Bloomberg Anywhere Remote Login Bloomberg Terminal Demo Request


Connecting decision makers to a dynamic network of information, people and ideas, Bloomberg quickly and accurately delivers business and financial information, news and insight around the world.


Financial Products

Enterprise Products


Customer Support

  • Americas

    +1 212 318 2000

  • Europe, Middle East, & Africa

    +44 20 7330 7500

  • Asia Pacific

    +65 6212 1000


Industry Products

Media Services

Follow Us

Resource Crunch: Why Many Things Cost Much More

By Tom Randall and Eric Roston - 2012-02-06T18:24:40Z

Photograph by Erik Hagman/GalleryStock

Company Symbol % Change
8 of 14

Peak Coal--Industrial Age Icon Has Clean Competition

Coal, the fire stone, filler of Christmas stockings, enabler of industrialization, may be reaching its peak. "The peak of global coal production... is imminent," wrote two engineering professors, in the journal Energy in 2010.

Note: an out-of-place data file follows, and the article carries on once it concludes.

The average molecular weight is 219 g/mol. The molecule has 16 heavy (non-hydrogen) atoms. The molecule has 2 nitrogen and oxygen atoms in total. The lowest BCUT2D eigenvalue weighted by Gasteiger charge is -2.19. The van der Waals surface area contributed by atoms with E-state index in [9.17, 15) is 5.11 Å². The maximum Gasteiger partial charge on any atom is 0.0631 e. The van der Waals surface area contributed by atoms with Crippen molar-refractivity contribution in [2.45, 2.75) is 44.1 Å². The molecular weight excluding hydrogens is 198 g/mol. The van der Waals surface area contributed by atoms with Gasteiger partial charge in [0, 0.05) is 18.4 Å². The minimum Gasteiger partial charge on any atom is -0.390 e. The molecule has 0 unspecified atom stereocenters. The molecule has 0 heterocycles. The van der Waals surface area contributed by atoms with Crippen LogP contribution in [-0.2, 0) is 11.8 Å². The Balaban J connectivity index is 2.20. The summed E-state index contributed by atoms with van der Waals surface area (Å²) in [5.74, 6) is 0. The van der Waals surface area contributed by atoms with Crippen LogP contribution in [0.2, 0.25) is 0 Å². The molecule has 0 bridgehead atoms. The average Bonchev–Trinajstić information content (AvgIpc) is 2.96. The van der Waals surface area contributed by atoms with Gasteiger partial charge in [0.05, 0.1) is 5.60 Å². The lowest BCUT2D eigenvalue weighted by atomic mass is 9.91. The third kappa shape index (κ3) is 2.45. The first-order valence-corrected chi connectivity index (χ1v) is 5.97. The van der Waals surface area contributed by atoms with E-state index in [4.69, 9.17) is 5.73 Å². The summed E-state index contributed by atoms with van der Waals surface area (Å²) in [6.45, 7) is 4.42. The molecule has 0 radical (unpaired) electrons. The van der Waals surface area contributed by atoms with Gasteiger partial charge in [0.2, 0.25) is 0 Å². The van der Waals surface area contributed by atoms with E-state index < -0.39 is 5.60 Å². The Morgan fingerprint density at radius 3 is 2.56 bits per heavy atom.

Like other peak assessments, coal projections vary with researchers' assumptions and estimates. The Energy Watch Group, based in Germany, has suggested that U.S. coal production peaked in 2002 and that world reserves could climb until 2025. The U.S. Energy Information Agency sees global coal output rising at 1.1 percent a year at least until 2035.

Coal has always been dirty. Airborne soot convinced Londoners in the 1700s to start using all-black umbrellas to hide the grime, a tradition that's carried on even after the air has cleared significantly. Today, the grime from coal is molecular, as power plants release carbon dioxide emissions that contribute to global warming.

Read more energy & sustainability news.

Read the full Special Report